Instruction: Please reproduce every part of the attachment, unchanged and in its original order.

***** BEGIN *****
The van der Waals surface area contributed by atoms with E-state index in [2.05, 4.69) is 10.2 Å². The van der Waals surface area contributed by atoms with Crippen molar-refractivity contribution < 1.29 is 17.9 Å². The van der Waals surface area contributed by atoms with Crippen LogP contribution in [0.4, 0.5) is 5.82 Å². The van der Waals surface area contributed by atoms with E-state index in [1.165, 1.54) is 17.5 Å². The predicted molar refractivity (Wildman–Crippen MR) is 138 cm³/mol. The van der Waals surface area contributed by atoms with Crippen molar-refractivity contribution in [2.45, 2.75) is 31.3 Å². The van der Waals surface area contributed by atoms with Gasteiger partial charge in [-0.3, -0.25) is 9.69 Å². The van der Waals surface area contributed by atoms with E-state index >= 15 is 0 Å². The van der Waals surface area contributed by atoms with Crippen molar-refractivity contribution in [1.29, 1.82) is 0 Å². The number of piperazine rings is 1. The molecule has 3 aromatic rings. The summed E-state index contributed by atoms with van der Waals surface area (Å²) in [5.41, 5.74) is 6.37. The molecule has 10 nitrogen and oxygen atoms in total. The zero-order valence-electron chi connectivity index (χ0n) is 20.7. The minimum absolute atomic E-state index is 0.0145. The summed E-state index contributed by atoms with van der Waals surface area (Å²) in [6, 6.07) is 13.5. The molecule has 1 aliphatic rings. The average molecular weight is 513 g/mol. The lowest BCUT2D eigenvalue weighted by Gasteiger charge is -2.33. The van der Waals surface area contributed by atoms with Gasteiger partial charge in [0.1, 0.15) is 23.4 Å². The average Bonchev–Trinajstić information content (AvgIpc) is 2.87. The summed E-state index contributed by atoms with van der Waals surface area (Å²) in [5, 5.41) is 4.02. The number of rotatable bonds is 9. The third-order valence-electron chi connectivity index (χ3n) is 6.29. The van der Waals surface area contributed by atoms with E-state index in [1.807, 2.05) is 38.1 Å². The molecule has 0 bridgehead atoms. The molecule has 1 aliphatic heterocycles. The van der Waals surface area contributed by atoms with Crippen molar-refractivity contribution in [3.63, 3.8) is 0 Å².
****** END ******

The van der Waals surface area contributed by atoms with E-state index in [2.05, 4.69) is 10.2 Å². The van der Waals surface area contributed by atoms with Crippen molar-refractivity contribution < 1.29 is 17.9 Å². The van der Waals surface area contributed by atoms with Crippen LogP contribution in [0.4, 0.5) is 5.82 Å². The van der Waals surface area contributed by atoms with E-state index in [1.165, 1.54) is 17.5 Å². The predicted molar refractivity (Wildman–Crippen MR) is 138 cm³/mol. The van der Waals surface area contributed by atoms with Crippen molar-refractivity contribution in [2.45, 2.75) is 31.3 Å². The van der Waals surface area contributed by atoms with Gasteiger partial charge in [-0.3, -0.25) is 9.69 Å². The van der Waals surface area contributed by atoms with E-state index >= 15 is 0 Å². The van der Waals surface area contributed by atoms with Crippen molar-refractivity contribution in [1.29, 1.82) is 0 Å². The number of piperazine rings is 1. The molecule has 3 aromatic rings. The summed E-state index contributed by atoms with van der Waals surface area (Å²) in [5.41, 5.74) is 6.37. The molecule has 10 nitrogen and oxygen atoms in total. The zero-order valence-electron chi connectivity index (χ0n) is 20.7. The minimum absolute atomic E-state index is 0.0145. The summed E-state index contributed by atoms with van der Waals surface area (Å²) in [6, 6.07) is 13.5. The molecule has 1 aliphatic rings. The average molecular weight is 513 g/mol. The lowest BCUT2D eigenvalue weighted by Gasteiger charge is -2.33. The van der Waals surface area contributed by atoms with Gasteiger partial charge in [0.1, 0.15) is 23.4 Å². The average Bonchev–Trinajstić information content (AvgIpc) is 2.87. The summed E-state index contributed by atoms with van der Waals surface area (Å²) in [5, 5.41) is 4.02. The number of rotatable bonds is 9. The third-order valence-electron chi connectivity index (χ3n) is 6.29. The van der Waals surface area contributed by atoms with E-state index in [1.807, 2.05) is 38.1 Å². The molecule has 0 bridgehead atoms. The molecule has 1 aliphatic heterocycles. The van der Waals surface area contributed by atoms with Crippen molar-refractivity contribution in [3.63, 3.8) is 0 Å².